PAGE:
The real Kentucky Derby Challenge this year isn’t the mediocre race that was run in England to find a European horse to run in the Derby. It is the fact that we have horses who are coming into the big race off efforts on synthetic surfaces and from races that hardly qualify as preps for the first jewel of the Triple Crown.
I have great respect for UK racing and the English punters and I don’t think the fact that Mafaaz, who won the euphemistically termed, Derby Challenge, is running in the Kentucky Derby will cause many UK horse players to plunge on the runner just because it once raced on English soil. So what did the Derby Challenge do for American racing?
It probably bumped one horse out of the Kentucky Derby, an American horse, that is, if the trainer sees fit to run his horse in the big race. John Gosden, a very capable trainer from the UK, has already indicated that he will probably run Mafaaz in the Blue Grass Stakes. I doubt he will fare very well in that event, but if he does, then it seems the Derby Challenge has indeed produced a worthy entry in the Kentucky Derby.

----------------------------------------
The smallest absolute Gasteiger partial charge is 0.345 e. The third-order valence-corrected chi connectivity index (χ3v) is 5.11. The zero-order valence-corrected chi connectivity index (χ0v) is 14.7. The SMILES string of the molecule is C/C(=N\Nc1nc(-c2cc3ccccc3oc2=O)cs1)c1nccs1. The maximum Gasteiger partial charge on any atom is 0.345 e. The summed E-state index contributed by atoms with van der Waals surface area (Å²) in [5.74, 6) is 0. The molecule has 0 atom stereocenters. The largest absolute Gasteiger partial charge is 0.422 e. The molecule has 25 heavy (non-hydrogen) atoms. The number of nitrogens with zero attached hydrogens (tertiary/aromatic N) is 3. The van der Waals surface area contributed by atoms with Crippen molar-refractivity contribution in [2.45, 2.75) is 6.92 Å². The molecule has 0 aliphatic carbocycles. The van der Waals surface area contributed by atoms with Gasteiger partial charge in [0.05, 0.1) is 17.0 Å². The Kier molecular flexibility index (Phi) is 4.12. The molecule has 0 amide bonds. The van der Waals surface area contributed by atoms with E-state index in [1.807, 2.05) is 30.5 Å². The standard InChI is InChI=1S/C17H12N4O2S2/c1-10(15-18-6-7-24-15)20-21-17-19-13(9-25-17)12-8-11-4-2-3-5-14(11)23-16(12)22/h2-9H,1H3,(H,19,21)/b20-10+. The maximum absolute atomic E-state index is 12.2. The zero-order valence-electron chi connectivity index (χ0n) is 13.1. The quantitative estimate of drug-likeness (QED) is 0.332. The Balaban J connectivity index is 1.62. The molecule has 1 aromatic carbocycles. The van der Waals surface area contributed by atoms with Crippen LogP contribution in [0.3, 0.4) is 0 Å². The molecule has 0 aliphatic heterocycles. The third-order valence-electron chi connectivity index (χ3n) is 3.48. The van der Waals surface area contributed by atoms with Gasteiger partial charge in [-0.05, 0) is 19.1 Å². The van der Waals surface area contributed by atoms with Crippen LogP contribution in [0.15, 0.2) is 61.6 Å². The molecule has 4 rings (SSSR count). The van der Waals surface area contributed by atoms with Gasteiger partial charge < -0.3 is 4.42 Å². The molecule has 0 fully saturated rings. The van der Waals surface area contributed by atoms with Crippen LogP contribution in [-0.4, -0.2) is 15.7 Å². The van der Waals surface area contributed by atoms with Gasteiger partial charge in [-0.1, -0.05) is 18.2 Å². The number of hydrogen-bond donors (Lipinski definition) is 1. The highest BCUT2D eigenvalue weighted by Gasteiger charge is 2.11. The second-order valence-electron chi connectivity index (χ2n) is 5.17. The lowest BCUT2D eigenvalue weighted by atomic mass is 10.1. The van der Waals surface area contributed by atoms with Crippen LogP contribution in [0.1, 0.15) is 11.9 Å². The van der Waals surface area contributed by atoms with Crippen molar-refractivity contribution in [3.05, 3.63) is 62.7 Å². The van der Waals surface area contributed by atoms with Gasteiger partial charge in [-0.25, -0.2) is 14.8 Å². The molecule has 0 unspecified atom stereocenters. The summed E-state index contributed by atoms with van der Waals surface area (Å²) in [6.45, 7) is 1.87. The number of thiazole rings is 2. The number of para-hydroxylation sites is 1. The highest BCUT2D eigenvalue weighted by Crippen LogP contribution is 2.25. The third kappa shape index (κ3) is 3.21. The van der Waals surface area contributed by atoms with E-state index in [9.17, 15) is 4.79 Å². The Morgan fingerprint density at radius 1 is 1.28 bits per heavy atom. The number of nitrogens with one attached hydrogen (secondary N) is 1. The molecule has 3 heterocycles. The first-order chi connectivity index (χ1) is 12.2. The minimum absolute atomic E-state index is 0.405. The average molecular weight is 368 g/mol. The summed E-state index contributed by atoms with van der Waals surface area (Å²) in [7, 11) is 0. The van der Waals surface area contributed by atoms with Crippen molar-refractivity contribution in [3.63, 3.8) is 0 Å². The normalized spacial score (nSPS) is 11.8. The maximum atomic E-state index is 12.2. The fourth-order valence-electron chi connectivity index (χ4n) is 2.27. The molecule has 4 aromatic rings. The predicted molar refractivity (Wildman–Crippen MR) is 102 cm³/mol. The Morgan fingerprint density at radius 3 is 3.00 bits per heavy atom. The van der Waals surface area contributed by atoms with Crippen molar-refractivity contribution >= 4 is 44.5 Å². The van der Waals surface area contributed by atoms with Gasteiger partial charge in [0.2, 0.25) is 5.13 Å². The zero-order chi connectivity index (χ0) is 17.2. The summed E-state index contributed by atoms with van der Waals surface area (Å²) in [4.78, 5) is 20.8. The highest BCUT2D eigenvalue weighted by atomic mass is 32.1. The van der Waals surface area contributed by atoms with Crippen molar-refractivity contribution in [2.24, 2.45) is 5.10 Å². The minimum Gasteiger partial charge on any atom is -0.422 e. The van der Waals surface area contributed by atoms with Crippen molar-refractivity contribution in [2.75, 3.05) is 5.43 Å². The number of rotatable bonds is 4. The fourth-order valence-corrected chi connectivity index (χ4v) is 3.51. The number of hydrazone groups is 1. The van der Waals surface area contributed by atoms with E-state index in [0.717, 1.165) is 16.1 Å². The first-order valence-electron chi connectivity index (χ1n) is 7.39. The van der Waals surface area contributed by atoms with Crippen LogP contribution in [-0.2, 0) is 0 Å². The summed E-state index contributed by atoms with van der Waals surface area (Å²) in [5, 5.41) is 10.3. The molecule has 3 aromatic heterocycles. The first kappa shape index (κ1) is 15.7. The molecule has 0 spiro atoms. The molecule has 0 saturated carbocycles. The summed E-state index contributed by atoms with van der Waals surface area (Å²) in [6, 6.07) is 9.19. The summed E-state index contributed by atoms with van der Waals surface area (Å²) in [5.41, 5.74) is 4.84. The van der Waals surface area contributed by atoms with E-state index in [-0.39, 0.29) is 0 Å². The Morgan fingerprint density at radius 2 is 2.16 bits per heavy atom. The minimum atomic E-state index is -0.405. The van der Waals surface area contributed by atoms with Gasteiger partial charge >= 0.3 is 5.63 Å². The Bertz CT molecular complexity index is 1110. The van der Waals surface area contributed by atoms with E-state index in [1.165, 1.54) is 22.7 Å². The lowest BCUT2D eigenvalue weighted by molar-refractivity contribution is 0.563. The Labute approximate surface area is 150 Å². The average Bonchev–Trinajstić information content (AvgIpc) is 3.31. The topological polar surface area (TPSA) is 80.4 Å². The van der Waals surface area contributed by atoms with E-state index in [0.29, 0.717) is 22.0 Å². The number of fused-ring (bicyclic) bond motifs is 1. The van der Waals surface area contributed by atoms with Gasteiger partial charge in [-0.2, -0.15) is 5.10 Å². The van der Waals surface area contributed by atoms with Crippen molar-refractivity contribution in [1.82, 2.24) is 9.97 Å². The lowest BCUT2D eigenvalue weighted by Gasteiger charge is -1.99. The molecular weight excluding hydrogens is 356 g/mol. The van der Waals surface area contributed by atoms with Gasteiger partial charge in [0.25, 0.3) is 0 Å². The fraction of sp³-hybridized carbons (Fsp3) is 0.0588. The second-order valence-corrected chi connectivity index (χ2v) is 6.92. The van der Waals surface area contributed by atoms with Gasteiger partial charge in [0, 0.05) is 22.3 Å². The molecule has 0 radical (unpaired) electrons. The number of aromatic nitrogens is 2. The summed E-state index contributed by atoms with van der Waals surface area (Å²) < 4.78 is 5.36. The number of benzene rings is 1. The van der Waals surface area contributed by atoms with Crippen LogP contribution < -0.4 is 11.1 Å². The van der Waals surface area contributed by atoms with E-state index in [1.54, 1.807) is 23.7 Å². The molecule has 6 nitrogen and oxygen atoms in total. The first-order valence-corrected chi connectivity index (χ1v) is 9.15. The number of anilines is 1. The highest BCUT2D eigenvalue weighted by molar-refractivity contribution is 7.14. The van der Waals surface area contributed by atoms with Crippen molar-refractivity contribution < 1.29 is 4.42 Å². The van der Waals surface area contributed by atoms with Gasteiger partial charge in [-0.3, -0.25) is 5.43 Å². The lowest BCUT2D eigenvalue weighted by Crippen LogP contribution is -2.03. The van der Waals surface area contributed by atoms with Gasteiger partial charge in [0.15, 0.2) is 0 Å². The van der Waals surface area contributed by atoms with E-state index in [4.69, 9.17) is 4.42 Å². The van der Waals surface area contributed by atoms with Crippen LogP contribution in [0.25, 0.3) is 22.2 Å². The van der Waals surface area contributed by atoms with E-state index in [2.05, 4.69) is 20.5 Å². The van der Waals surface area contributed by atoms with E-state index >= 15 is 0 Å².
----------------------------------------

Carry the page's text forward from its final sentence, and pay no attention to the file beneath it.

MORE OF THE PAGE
It is quite naive to think that English trainers are going to put a good three year old into the Derby Challenge when they have their own prestigious race for three year olds, the Epsom Derby, in which to race their best horses. As if the English horse question wasn’t enough we also have the usual situation of horses who ran well on synthetic surfaces but who haven’t proven themselves on real honest to goodness dirt.
There are just too many questions to make this a race I would consider plunging on and therefore, as usual, I’ll enjoy the hoopla and spectacle of the Kentucky Derby, but look for good betting opportunities elsewhere.